This Halloween, McDonald Avenue won't so closely resemble a late-night scene from Disneyland.

"It's definitely going to be low-key," said Cappie Garrett, one of the neighbors on Santa Rosa's grandest old residential street who has loved doing it up for Halloween but agrees that last year things got out of hand.

Elaborate and spooky decorations on the stately homes have for years drawn legions of trick-or-treaters. But on Halloween 2011, something of a perfect storm visited McDonald Avenue.

IT WAS BALMY, for one thing. A lovely night.

And John and Jennifer Webley celebrated the gorgeous restoration of the street's centerpiece home — Mableton, the McDonald Mansion — by transforming its front yard into Jack the Ripper's London. The PD mentioned that attraction twice just before Halloween.

Aficionados of steam punk contraptions brought several on the big night. Musicians performed in the street, and throngs of older kids and adults lingered for hours after the little ones went home.

"It got a little crazy," said resident Michael Ellis, who freely admits he contributed to the 2011 excess by doling candy and keeping his Halloween scene's music cranked up into the night.

"We're tamping it down this year," Ellis said. "I think our decorations are going to be somewhat more modest."

Neighbors have agreed to cease handing out candy between 8 and 9 p.m. And this year, nobody will borrow steel barricades from City Hall and block off several blocks to car traffic.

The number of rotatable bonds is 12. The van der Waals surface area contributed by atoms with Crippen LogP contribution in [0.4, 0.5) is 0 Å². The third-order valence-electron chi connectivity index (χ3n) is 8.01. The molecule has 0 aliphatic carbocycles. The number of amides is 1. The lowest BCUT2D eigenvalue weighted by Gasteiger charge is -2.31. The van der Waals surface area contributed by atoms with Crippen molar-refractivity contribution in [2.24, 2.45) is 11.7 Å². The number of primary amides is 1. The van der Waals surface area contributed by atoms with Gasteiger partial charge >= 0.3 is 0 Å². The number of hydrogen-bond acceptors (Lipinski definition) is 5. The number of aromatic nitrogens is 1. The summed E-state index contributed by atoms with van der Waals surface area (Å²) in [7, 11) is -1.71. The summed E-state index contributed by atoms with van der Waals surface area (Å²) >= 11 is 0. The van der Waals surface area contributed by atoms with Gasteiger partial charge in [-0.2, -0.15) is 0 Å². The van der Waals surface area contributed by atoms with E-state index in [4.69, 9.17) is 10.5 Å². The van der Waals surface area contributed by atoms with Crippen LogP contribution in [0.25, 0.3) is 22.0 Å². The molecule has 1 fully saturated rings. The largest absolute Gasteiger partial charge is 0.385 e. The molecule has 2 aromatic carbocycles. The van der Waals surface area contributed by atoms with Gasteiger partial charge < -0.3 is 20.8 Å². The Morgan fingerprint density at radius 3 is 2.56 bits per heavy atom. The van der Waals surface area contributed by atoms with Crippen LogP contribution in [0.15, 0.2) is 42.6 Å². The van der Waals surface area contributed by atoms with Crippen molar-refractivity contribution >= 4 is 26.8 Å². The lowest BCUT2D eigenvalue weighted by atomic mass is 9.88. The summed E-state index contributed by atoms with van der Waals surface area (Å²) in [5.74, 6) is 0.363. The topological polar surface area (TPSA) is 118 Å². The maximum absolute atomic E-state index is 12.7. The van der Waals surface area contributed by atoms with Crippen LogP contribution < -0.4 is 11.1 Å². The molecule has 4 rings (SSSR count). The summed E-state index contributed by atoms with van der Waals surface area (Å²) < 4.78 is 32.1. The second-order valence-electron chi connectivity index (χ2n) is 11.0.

To do so has become too complex for residents, who resist having the city view Halloween on McDonald as an organized event like a street fair or a block party. It isn't that.

Each year, each family on the street decides if it will or will not dress up the house and yard and buy the 3,000 or more pieces of candy they might need to meet demand.

THOUGH HALLOWEEN has never been an organized public event on McDonald Avenue, some of the city officials who met with residents following the Disney-esque scene of 2011 suggested they consider applying for an event permit, taking out insurance, renting portable toilets and/or paying to have police present.

The very thought of elevating Halloween to an organized street event makes residents' heads swim.

"We don't want to be responsible for the liability that comes with being an event," Wally Wallace said. He or Garrett had borrowed barricades in the past, but both said the situation's now too complicated for them to obtain barricades any longer.

So kids and adults planning to go to McDonald Avenue Wednesday night need to be aware that though the street's been car-free for several Halloweens, that won't be the case this year.

Garrett said the dialing back of trick-or-treat night on McDonald "is not a &‘Bah, humbug!' thing. It's just time to tone it down and let it be another normal neighborhood Halloween thing again."

(Chris Smith is at 521-5211 and